In a previous post, I described books as perpetual motion machines with respect to earnings, because once you publish them - especially ebooks - they have the potential to keep garnering sales forever. Furthermore, it's truly amazing how much (or rather, how little) your books have to accomplish in order to help you be successful financially.
Let's say, for instance, that you consider $50,000/year a comfortable income and would like to earn that from writing. That means you have to earn roughly $137/day from your books. Using KDP as the standard, if you sell your books for $2.99 you'll earn a 70% royalty (that's $2.093) from each sale. Thus, you need to sell 65.45 books per day to get to that $50K you want.
Now, if you only publish one book, 65 copies per day is probably a lot to ask of a single tome. Moreover, even if it does come out swinging and can hit that target initially, it may not be able to sustain that pace. However, if you publish two books, each only has to average 32.7 copies. Still a high hurdle, but a lot better than 65 for one novel.
Going a step further, imagine that you have 10 books published. At this juncture, your daily sales need only average a much more manageable 6.5 copies per book. And if you have 20 books out? The average number of sales you'll need per day for each book drops down to 3.27 - just a little over 3 books per day!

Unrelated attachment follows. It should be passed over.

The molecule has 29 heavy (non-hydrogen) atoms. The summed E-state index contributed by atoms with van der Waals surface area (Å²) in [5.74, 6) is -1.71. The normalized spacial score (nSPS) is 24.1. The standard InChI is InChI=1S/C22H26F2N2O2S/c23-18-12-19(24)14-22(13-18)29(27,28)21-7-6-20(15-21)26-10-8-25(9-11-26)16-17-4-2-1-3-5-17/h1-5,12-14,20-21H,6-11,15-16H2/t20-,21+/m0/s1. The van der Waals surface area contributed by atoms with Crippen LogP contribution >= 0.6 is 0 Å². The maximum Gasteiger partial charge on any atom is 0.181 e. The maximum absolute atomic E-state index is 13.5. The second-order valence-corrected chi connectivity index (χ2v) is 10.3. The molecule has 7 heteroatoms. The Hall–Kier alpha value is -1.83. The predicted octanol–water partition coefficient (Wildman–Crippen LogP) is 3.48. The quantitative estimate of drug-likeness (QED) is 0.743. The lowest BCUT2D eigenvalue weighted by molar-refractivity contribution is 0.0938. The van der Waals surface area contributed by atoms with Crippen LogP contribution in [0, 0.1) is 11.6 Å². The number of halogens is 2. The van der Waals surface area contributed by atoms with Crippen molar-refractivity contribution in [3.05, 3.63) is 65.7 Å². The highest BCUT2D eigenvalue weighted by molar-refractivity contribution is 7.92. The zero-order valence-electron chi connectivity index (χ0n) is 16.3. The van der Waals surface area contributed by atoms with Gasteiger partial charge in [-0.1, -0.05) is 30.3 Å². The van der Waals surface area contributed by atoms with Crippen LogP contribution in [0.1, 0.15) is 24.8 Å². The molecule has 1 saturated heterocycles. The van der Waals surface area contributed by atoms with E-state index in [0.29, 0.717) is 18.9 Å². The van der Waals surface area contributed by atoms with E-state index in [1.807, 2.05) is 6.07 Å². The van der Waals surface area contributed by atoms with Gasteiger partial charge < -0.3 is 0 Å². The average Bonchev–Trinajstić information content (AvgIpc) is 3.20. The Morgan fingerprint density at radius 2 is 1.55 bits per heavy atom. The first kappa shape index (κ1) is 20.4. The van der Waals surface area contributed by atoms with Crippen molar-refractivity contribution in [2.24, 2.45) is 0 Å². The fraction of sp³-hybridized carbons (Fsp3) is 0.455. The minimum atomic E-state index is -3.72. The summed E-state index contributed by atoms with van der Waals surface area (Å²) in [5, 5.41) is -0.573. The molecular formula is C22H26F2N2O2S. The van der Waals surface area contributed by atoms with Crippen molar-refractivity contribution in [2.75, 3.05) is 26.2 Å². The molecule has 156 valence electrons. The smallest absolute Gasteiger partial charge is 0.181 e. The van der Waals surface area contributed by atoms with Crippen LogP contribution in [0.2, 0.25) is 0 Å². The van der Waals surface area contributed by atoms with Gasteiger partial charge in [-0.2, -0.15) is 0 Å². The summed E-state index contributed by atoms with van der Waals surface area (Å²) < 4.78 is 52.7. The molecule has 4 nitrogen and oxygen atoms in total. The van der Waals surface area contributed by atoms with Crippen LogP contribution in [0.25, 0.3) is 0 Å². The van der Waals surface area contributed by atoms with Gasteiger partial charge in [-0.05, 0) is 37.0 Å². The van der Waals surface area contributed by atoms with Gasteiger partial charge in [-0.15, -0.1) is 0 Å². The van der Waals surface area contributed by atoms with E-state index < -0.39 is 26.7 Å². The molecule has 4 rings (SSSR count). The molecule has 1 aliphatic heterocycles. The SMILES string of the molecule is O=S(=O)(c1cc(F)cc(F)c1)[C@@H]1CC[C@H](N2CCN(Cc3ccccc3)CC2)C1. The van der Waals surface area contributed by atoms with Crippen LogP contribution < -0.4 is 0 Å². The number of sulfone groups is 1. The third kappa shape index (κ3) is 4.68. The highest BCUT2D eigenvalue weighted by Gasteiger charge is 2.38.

Selling books, however, is not a particularly easy chore, and I don't mean to make it sound as though it is. The entire process - from writing a novel to finally hitting the publish button - is an extremely challenging endeavor, and it only gets tougher as you try to find an audience for your work. In addition, publishing 10 or 20 books is likely to take a bit of time. It's not something you can do overnight.
Still, as the number of books in your backlog increases, the workload that each has to bear in terms of sales decreases. This, to me, is one of the essentials that indies must grasp: volume matters, and I think the odds favor someone who can get more of their product out into the marketplace.
Of course, I'm not saying that you should churn out trash just to ramp up the number of books you have for sale. Instead, my point was to show that you don't necessarily have to be at the top of the best seller list (or even on a best seller list) to earn a comfortable living from being an author. Once you get enough books out there, just averaging a couple of sales per day for each one will do wonders.
So, depending on what your goals are, if your books are selling something like 3 copies per day each, you may be well on your way to earning a good living from your writing. (Moreover, while it may not be easy, obtaining that level of sales is something that is certainly achievable.) You may never be a household name with that sales volume, but your own household is likely to be well taken care of - and you really can't ask for more than that.